We Indians have long underestimated the traditional wisdom passed on to us by our ancestors. This underestimation happens to be applicable even when it comes to weight loss and healthy eating habits.
While our grandparents and parents managed to stay fit despite eating staple Indian food throughout their lives, we millennials are particularly attracted to the Western way of eating. The West glorifies a certain out-of-reach avocado and the Indian population goes out of its way to source it for the sake of the weight loss it promises.
Another very common approach that many people adopt while losing weight is giving up on staple Indian foods such as chapati, rice, pulses, and other whole grains. This has become even more common ever since we were bitten by the keto diet/low-carb bug.
However, according to several experts, including nutritionist, wellness coach, and founder of Nutriactivania Avni Kaul—we must not give up on our staple diet for the sake of losing weight. Here are all the reasons why:
1. Your perception of staple Indian foods is completely wrong
You know, if you check the calorie count of the so-called healthier breakfast option of muesli and milk on any health app, you’ll realise that it contains around 300-plus calories per serving with 11.4 grams of protein, 2.4 grams of fibre, 12.6 grams of fat, and 40.8 grams of carbs.
Enter the desi breakfast staple: Aloo parantha, which might just seem completely out of line for you if you’re trying to lose weight. However, upon checking its nutritional value, you’ll know that it has around 180-200 calories and when further broken down, amounts to 6.3 grams of fat (half of that of a cereal serving), 32 gms carbs (more than 10 gms lesser than a cereal serving), and 4.4 gms of fiber (twice that of cereal serving).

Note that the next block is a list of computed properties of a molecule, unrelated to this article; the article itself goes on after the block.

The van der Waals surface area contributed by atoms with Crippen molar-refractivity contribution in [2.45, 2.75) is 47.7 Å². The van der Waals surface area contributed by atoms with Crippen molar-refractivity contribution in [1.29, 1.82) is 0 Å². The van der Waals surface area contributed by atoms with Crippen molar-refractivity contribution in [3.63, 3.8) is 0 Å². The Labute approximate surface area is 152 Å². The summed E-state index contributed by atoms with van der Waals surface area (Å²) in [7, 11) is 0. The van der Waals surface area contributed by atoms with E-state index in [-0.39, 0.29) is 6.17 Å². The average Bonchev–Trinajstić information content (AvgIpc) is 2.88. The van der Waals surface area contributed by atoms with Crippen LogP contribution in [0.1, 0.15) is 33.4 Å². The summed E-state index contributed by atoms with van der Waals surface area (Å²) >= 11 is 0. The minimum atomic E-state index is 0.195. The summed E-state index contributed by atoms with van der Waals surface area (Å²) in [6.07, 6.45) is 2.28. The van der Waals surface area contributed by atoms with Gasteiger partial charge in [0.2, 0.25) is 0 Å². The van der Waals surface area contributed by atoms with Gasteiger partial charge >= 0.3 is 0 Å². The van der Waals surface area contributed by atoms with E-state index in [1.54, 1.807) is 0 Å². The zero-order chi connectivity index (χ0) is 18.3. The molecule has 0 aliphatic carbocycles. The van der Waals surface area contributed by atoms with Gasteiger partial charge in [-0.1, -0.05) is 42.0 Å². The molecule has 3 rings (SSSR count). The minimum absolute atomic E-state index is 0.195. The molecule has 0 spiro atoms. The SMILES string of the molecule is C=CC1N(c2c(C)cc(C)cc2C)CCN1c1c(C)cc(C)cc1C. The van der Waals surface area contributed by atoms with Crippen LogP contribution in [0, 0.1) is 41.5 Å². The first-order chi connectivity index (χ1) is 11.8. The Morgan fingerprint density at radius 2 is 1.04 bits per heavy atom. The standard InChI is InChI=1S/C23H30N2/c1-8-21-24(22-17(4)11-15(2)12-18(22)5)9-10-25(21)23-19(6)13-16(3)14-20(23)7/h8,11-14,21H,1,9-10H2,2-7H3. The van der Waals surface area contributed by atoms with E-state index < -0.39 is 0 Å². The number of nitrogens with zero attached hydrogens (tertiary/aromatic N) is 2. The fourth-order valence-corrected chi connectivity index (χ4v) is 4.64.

The case of other staples such as rice and pulses is also similar because we tend to dismiss these whole grains thinking that they’re nothing but a powerhouse of calories—completely ignoring the fact that they’re a powerhouse of fibre and amino acids along with several essential micro nutrients.
2. Indian food isn’t the problem, our version of it is
“Eating parantha is not harmful. But the way they’re made these is what makes them backfire. If, instead of stuffing the paranthas with potatoes, you stuff them with vegetables, such as spinach, carrot, cabbage, beetroot etc and instead of deep-frying them in refined oil, you apply minimal ghee on top of it once it is fully cooked, you’ll be just fine when eating them,” says Kaul.
“Similarly, rice can be eaten too but only in moderation. Also, one thing that works in favour of rice is that it contains less fat as compared to roti. But instead of white rice opt for brown rice (with a higher fibre content) for better results,” she adds.
3. Your body is simply used to Indian staples
You might have heard several celebrity dieticians talking about the fact that we should eat like our ancestors did and continue to eat what we’ve been eating since childhood.
According to Kaul, this theory holds true. “Changing your food habits is never easy especially when they are a part of your staple diet. Your taste buds develop over the years and it is difficult to overlook them even when you want to lose weight,” Kaul says.
Hence, eating what your taste buds and body is already accustomed to a sustainable way of losing weight, you see.
4. The Indian diet takes care of your health like no other
A typical home cooked Indian-thali consists of a chapati or rice, a vegetable, a bowl of dal, curd, and salad—makes for a perfect, clean, and balanced meal.
With healthy carbs and fibre from rice/roti, protein and fiber from dal and vegetable, good fat and protein from curd, fibre and minerals from salad, and an immunity boost from all the spices used in the meal—there is no meal as nutritious as a traditional Indian meal for sure.
However, you’ve got to keep these pointers in mind: